You know, it was only a matter of time until the Lego people got their blocky hands on Peter Jackson's film adaptation of J.R.R. Tolkien's trilogy 'The Lord of the Rings'. That time has come in the form of Lego Lord of the Rings -- a whimsical video game version of the epic major motion pictures that provides a gameplay experience that isn't half-bad.
Featuring a Lego-sized adaptation of the lengthy, yet enjoyable film trilogy, Lego Lord of the Rings treats players to a number of fan-favorite scenes -- as well as those critical to the overall plot. There is also a good deal of fan service sprinkled in here and there. This includes the use of actual lines of dialogue from the films. The slapstick humor players have come to expect from Lego video game adaptations is also present -- some might say a bit too present -- but the developers at Traveller's Tales did what they could to balance the fun of the Lego brand with the attitude (some might say sacrity) of 'Lord of the Rings'.
In addition to the slightly off-beat re-telling of Jackson's movies, players are also treated to a wide variety of characters with whom they can play. Most of these are those one familiar with the movies would expect to see, including Gandalf, Frodo, and Legolas. With these characters comes main story quests, set pieces, and epic (yet condensed) locations ripped directly from the movies.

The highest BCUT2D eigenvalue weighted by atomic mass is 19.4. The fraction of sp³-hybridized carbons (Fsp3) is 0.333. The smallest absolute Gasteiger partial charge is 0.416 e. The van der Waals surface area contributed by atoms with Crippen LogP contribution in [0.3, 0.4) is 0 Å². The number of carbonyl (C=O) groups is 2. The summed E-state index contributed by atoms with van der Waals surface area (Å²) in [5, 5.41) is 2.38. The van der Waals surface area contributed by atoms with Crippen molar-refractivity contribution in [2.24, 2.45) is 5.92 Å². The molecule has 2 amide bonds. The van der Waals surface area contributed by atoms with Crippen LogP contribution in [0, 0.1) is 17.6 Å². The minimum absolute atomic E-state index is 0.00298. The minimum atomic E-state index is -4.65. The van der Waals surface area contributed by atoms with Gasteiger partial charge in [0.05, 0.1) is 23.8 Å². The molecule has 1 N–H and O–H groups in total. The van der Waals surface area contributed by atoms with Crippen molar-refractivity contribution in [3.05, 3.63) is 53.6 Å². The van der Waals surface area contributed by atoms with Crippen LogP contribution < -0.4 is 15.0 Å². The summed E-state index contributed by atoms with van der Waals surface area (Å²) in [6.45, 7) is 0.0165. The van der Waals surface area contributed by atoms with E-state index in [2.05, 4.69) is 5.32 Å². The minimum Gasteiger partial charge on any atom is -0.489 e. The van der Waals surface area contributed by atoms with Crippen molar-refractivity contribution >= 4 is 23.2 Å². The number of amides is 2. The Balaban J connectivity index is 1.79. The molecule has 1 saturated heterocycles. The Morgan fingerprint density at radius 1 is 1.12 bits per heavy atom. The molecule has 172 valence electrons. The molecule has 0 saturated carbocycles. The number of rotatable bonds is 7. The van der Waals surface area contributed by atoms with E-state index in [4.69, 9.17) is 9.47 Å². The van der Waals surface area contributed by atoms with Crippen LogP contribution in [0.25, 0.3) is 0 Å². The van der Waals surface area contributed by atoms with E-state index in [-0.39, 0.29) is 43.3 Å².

These locations, starting with Bag End and going all the way to the Black Gates and beyond, have been scaled-down to fit a Lego world, but they are no less impressive. Traveller's Tales made these environments mostly open for exploration, and exploration is often times rewarded with in-game collectibles and other goodies (and sometimes baddies as well). Having so many places to discover extend the life of this game well beyond its default narrative.
This Lego-tastic journey isn't with out its hang-ups, however, as there are a handful of technical hiccups throughout. The biggest offender has got to be the game's camera. While it behaves more often than it doesn't, there are times when it seems to get hung up; or sets itself at such an angle that it's difficult to see around your character. During exploration, this is little more than an annoyance, but when it occurs during combat it can be quite the headache. Another issue to be had with Lego Lord of the Rings is its unsatisfactory AI character pathfinding. More than a couple of times during this review's playthrough, AI-controlled characters were getting stuck on or against environmental set pieces. The easiest way around this problem, of course, is simply playing co-op with a friend (or enemy, if you so choose).
Those issues and a minor annoyance here and there aside, Lego Lord of the Rings is a fairly good play and a surprisingly faithful adaptation of Peter Jackson's films. But remember: One does not simply walk into Mordor -- even if it's made of Legos.
Final Game Guys grade: B-
(WBIE provided a PS3 copy of this game for review.)